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Am J Respir Crit Care Med. 2005 Oct 15;172(8):1019-25. Epub 2005 Jun 23.

Residential proximity to naturally occurring asbestos and mesothelioma risk in California.

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Department of Public Health Sciences, University of California at Davis, Davis, CA 95616-8638, USA.



Little is known about environmental exposure to low levels of naturally occurring asbestos (NOA) and malignant mesothelioma (MM) risk.


To conduct a cancer registry-based case control study of residential proximity to NOA with MM in California.


Incident MM cases (n = 2,908) aged 35 yr or more, diagnosed between 1988 and 1997, were selected from the California Cancer Registry and frequency matched to control subjects with pancreatic cancer (n = 2,908) by 5-yr age group and sex. Control subjects were selected by stratified random sampling from 28,123 incident pancreatic cancers in the same time period. We located 93.7% of subjects at the house or street level at initial diagnosis. Individual occupational exposure to asbestos was derived from the longest held occupation, available for 74% of MM cases and 63% of pancreatic cancers. Occupational exposure to asbestos was determined by a priori classification and confirmed by association with mesothelioma.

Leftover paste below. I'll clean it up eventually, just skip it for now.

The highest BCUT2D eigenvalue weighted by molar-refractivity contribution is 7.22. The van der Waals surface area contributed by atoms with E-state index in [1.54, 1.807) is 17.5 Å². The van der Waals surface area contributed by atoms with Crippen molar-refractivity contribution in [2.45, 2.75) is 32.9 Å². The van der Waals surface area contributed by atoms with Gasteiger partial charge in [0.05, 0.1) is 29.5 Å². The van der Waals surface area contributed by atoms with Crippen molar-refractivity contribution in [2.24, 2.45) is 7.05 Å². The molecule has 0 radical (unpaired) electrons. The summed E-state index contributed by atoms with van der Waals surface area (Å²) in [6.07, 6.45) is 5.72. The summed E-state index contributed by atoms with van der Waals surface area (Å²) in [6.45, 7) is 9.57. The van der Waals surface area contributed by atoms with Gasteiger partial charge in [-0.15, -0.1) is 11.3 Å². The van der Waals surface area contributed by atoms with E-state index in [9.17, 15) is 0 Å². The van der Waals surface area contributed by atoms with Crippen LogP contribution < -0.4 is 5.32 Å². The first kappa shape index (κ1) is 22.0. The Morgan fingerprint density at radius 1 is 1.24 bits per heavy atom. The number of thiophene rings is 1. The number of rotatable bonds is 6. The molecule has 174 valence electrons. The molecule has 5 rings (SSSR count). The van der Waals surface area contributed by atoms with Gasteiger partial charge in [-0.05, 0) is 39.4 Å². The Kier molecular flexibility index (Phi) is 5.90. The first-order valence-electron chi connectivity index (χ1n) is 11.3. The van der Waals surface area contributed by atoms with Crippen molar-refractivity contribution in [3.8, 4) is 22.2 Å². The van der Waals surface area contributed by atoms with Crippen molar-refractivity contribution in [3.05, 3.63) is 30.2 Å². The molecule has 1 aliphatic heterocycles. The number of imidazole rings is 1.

The adjusted odds ratios and 95% confidence interval for low, medium, and high probabilities of occupational exposures to asbestos were 1.71 (1.32-2.21), 2.51 (1.91-3.30), and 14.94 (8.37-26.67), respectively. Logistic regression analysis from a subset of 1,133 mesothelioma cases and 890 control subjects with pancreatic cancer showed that the odds of mesothelioma decreased approximately 6.3% for every 10 km farther from the nearest asbestos source, an odds ratio of 0.937 (95% confidence interval = 0.895-0.982), adjusted for age, sex, and occupational exposure to asbestos.


These data support the hypothesis that residential proximity to NOA is significantly associated with increased risk of MM in California.

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